Request No. 2 was answered under oath, "Cannot say if he was driving at time of accident as he was not there." Requests Nos. 4 and 5 were answered, "Cannot say, as he was not there." Request No. 6 was answered, "Can only admit that Charles E. Morgan, Gail Hunter and Gail Stewart were in the car at the time of the accident." Requests Nos. 7, 8, 9 and 10 were answered by referring to the answers to Requests Nos. 2, 4 and 5. Plaintiff thereupon moved for an order requiring defendant Morgan "to answer more specifically the requests for admissions propounded on behalf of the plaintiff." Through excusable neglect in the office of the attorney for defendant Morgan, no appearance was made on the return day of the motion, and the court orally ordered that more specific answers be given for the reason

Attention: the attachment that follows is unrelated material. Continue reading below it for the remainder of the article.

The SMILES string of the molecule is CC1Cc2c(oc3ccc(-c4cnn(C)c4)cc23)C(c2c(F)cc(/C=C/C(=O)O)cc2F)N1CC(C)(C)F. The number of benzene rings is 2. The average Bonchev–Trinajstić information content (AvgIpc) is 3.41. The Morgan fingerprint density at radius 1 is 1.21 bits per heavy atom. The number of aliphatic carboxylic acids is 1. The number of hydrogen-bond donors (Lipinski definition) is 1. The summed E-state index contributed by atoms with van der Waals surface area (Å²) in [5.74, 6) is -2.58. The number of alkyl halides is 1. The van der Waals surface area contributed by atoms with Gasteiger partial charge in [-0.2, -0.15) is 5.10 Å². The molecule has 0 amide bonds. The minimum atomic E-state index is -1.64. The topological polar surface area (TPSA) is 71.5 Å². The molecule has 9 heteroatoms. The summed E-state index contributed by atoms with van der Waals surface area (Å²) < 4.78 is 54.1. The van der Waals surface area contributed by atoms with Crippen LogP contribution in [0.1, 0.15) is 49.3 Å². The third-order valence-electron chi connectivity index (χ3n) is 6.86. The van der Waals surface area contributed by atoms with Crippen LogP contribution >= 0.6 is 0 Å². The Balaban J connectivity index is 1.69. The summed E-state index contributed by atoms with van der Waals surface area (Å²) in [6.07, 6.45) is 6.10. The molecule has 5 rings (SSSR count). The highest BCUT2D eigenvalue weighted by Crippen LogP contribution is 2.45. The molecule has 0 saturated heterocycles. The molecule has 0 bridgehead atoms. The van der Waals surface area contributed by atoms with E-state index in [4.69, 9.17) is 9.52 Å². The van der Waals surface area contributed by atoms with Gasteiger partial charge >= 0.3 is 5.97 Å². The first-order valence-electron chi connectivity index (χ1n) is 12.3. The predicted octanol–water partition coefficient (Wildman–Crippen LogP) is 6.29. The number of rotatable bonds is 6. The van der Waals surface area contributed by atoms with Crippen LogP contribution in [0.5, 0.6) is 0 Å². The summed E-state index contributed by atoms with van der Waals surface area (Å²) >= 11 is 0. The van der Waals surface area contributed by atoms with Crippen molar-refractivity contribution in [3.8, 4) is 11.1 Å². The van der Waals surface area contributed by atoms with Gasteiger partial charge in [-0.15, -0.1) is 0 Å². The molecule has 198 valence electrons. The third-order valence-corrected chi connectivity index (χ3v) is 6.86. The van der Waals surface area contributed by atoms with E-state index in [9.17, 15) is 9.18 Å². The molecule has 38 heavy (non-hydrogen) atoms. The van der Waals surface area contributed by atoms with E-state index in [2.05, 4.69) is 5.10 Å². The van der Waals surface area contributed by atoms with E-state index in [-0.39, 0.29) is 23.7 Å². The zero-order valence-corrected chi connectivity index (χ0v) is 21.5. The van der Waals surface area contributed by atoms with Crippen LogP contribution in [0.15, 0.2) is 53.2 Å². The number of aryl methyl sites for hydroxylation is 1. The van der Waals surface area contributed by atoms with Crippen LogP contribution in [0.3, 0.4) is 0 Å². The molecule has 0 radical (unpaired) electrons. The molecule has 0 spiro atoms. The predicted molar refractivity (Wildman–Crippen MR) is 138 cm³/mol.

[43 NJSuper Page 231]

that under the language of the applicable rule, it is no excuse that the matters do not lie within the personal knowledge of the defendant. Counsel being unable to agree on the form of the written order, plaintiff served notice of motion to settle its terms. When that motion came on, it resulted, with consent of counsel for plaintiff, in a reargument of the original motion upon which I reserved decision.

We are concerned with R.R. 4:26 and 4:27-3, which have had practically no consideration in our reported cases.

R.R. 4:26-1 permits requests for admission of the genuineness of any relevant documents or of the truth of any relevant matters of fact set forth in the request, whether or not the matters lie within the personal knowledge of the person asked.